Sunil’s passing; the legend will live on

Sunil’s passing; the legend will live on

These are sad days for Bangla literature, barely two months after the death of Humayun Ahmed we have to now face the news of the passing of legendary Sunil Gangapadhyay, to many of us, a very close Sunilda.

No other poet/writer from Kolkata since Rabindranath has captured heart and mind so profoundly in Bangladesh as Sunil did. Using sectarian language I might even step forward and say, no writer identified as a “Hindu” captured so many “muslim” hearts; Indeed in a truly modern Bangali sense Sunilda had become a truly secular icon of international Bangali identity.

That he may not be there one day seemed almost incredible; somehow in my mind I imagined him to be timeless, invincible; eternally young lover-poet writing of being young and in love so convincingly that one might imagine that he had found the elixir of youth.
During Mmy familiy’s every trip to Kolkata since 2000 when I first met him in Paris has caused me to make an obligatory trip to the Mandeville Garden apartment, the epicentre of modern Bangla poetry. In 2001 Sunilda came to Australia and Canberra and won hearts and minds.

In novels such as “Purbo-Poshchim”, “Prothom-Alo”, “Shei Shomoy” he blended history with the rise and fall of families and created modern Bangla novels that are unrivalled in their depth. Certainly I found him to be the most erudite among Bangla novelists and his breadth of learning and scholarship is unrivalled by any other novelist of his generation.

His friend Ashim Ray confided to me how Sunilda spent hours in Agartala library of the Tripura kings just to get an authentic history of the Tripura kingdom for his book “Prothom Alo”. Similarly “Shei_Shomoy” is full of characters from Dhaka and more than any other writers from Kolkata he delved into the mind of his Muslim characters to bring in authenticity and was very careful to write their names correctly.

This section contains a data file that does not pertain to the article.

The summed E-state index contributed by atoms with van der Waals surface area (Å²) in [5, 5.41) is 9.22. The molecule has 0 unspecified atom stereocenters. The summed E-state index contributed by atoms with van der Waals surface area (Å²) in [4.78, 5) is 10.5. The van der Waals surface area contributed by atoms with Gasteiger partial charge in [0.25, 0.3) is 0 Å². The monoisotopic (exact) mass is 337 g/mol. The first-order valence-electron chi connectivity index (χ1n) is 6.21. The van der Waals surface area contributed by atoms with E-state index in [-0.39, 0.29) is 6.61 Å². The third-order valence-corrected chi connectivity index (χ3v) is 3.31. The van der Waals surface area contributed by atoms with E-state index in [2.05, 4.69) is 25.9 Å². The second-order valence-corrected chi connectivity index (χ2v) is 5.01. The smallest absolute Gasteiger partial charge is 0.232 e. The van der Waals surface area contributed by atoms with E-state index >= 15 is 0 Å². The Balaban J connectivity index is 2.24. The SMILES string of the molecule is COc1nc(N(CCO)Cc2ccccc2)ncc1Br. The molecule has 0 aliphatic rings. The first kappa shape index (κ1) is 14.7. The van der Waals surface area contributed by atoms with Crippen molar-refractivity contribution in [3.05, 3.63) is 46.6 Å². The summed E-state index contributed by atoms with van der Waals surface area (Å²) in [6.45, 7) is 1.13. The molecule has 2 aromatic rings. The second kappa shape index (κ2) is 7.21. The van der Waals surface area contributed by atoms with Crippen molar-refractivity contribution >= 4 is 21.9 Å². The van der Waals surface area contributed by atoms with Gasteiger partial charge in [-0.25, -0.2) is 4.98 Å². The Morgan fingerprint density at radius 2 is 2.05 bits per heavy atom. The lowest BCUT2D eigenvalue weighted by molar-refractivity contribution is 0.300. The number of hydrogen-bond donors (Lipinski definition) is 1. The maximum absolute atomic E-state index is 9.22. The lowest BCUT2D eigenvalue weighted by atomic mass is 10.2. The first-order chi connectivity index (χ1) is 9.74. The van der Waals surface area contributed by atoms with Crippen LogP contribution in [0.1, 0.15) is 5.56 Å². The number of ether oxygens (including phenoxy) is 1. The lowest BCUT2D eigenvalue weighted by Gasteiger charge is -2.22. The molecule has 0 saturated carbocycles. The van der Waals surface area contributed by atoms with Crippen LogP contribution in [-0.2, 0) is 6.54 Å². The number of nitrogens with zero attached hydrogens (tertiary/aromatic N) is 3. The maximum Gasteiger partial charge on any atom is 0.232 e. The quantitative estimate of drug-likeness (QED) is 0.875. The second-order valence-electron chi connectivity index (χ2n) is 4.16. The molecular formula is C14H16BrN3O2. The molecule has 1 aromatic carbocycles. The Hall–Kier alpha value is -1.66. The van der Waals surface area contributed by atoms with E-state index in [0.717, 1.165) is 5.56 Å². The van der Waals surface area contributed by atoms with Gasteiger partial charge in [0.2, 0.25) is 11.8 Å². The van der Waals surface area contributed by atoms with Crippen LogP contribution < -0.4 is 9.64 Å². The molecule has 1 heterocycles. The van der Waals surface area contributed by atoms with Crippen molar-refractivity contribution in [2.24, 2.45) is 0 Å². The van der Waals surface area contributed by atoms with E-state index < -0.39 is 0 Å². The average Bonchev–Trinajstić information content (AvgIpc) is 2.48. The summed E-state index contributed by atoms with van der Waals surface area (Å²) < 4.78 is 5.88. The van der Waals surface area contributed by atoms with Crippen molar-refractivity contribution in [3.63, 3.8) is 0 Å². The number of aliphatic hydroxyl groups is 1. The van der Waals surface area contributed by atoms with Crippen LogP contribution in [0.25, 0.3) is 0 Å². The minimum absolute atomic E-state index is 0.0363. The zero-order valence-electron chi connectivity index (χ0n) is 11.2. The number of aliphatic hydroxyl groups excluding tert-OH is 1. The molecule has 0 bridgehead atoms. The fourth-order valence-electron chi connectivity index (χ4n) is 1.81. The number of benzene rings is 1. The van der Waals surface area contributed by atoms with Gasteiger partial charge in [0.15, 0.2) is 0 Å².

Indeed being of Faridpur he had Bangladesh in his heart and left no chance of joining a good celebration or party in Dhaka. I have met him during some of these Dhaka parties, in full form as only Sunilda could be in. His wife Swati Gangapadhyaya (Swatidi to many of us) remained and does so today, his life-long convivial partner, witness to his energy, bonhomie and finally his widespread recognition and fame.

We carry in our home his books caringly signed by him; and indeed with a long wish for Sami, our son so that one day he would grow up and read his (Sunil’s) books. We remember fondly so many times when his role as Bangla language’s legend disappeared and he was just a simple friend. I am sure many other people in Sydney and Canberra remember him just like that, a self-effacing, friendly and warm person, whose dedication for the Bangla culture was total.

He confided to me of his ambition to write a major book on “Hasan Raja” and requested me a few times to take him to Sylhet to see the home of the legendary poet. In a gathering in Dhaka in 2005 both he and Humayun Ahmed debated as to who should write this book.

Today time for both of these legends are up and the Hasan Raja book has remained un-written. Just like Sunilda’s sudden death leaves us shocked, suspended in mid-sentence as we ponder the enormity of this loss to Bangla language and culture.

Today we remember him as a son of soil of Bangladesh who took refuge in the metropolis of Kolkata but remained loyal and linked to the allure of Bangladesh. His love for Bangalis and humanity and youth created a cultural space filled with poetic metaphor where dream patriotism and love lived together. He has now left his eternal travels and have found peace. In a memorable poem he once wrote talking of his refusal to settle abroad:

যদি নির্বাসন দাও
ওষ্ঠে অঙ্গুরি ছোঁয়াবো
বিষপান করে মরে যাব

Defying death may his eternal soul live forever.

wiki at

Place your ads here!

No comments

Write a comment
No Comments Yet! You can be first to comment this post!

Write a Comment